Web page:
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What Satellite Imagery Tells Us About Amazon Wildfires

by Xinyu Lu Americas Sep 16th 20193 mins
What Satellite Imagery Tells Us About Amazon Wildfires

The Amazon rainforest is still experiencing wildfires, according to satellite imagery. Brazil’s National Institute for Space Research (INPE) reports that as many as 82,285 fires have been detected in the rainforest so far this year – a significant increase from the same period in 2018. The findings pitted scientists against national authorities who vehemently disputed the data, marring the government into an international controversy from which it was forced to back down during the latest G7 meeting in Biarritz. 

The blazes erupted last month were so large that plumes of smoke are visible from space, and have wafted thousands of miles east to the Atlantic Coast plunging Brazil’s largest city São Paulo into hazy darkness in the middle of the day.

The Amazon has been increasingly threatened by man-made wildfires for more than three decades now. Earth.Org analysed satellite data to create a year-by-year pattern of fires across the Amazon rainforest since 2011. We used current and historical data from two NASA satellites, Terra and Aqua, which tracked the fire by detecting the infrared radiation emitted by blazes.

2019 — Over 18,700 sq km of the rainforest — an area larger than Fiji — are currently burning in the Brazilian part of the Amazon, while another 7,250 sq km in neighboring Bolivia too are on fire. These blazes endanger the lives of 1 million indigenous people and millions of other species and plants.

2018 — Data shows that over 45,656 fires were active this year — significantly fewer number compared to 2019.

2017 — This was another worst year that recorded the highest number of fires compared to the previous 10 years. Data reveals that there was a 29% rise in the number of fires in the rainforest since 2016.

2016 — Brazil suffered its worst drought in decades and saw an outbreak of more than 68,000 fires this year.

2015 — Wildfires that lasted more than two months consumed more than 4040 sq km of indigenous territory in the Maranhão region in Brazil this year. As many as 58,936 fires were recorded in Brazilian Amazon.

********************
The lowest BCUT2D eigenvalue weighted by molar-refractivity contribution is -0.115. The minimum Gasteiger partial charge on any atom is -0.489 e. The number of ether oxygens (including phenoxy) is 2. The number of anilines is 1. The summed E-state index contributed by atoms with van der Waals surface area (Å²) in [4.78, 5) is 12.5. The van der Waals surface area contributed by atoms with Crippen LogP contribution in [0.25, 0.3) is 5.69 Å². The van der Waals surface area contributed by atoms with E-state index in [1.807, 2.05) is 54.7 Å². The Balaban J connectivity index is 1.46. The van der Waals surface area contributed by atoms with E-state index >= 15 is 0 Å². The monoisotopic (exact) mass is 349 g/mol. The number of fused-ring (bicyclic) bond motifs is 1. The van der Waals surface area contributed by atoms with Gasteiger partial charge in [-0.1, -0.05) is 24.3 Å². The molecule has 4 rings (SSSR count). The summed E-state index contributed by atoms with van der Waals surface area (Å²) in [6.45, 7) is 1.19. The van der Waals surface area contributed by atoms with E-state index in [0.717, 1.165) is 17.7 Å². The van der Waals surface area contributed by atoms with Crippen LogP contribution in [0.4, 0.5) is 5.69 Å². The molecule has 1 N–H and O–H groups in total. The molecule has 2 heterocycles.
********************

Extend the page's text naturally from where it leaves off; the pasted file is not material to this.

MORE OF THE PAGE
2014 — This year marked the beginning of a rapid rise of wildfires in the Amazon forest in this decade with 64,632 blazes was recorded in the dry season.

What Satellite Imagery Tells Us About Amazon Wildfires

2011-2013 — This three year period had a fewer number of fires — over 40,000 –compared to the later years.

What Satellite Imagery Tells Us About Amazon Wildfires

Wildfires in Brazil consume not just rainforest, but grasslands, savanna, and farmlands too. The yearly analysis shows a sharp increase in blazes that consumes rainforests compared to others.

What Satellite Imagery Tells Us About Amazon Wildfires

Amazon rainforest is spread across Brazil, Peru, Colombia, Bolivia, Venezuela, Suriname, Guyana, and French Guiana. Besides Brazil, other countries too witness wildfires in their territory. But fires usually consume the largest area in Brazilian Amazon compared to other countries.

What caused the Amazon fire?

The Amazon —  the largest and most diverse tropical rainforest on Earth, covering an area of 5.5 million sq km — almost never burns on its own given the moisty climate and terrain.  Deforestation is directly linked to fires in the Amazon as farmers set the forest ablaze to make room for livestock pastures and crop fields while these purposeful burns get out of control. The uptick in fires in the period between August to October coincides with the seasonal planting of soybean and corn crops.

The World Wildlife Fund (WWF) estimates that 17% of the Amazon rainforest has been lost in the past five decades. Wildfires in recent years have added to that growing cumulative total of deforestation. With an increasing number of fires, Amazon eventually might reach a tipping point after which the forest might turn into a Savanna ecosystem or a seasonal forest. Every bit of satellite data we processed points to such scenarios. 

The most critical task at hand to preserve the Amazon is to retain what’s left by stopping the ongoing wildfires and deforestation as quickly as possible aided by satellite imagery. Brazil and other Amazon countries will have to develop a mechanism to protect and restore the rainforest in face of rising demand for agricultural lands.  

About the Author

Xinyu Lu

Xinyu is an undergraduate student studying Statistics and Biological Sciences at the University of Hong Kong. She is interested in drilling implications from earth observations using cutting edge big data technologies. She can be contacted at xinyu.lu[at]earth.org.

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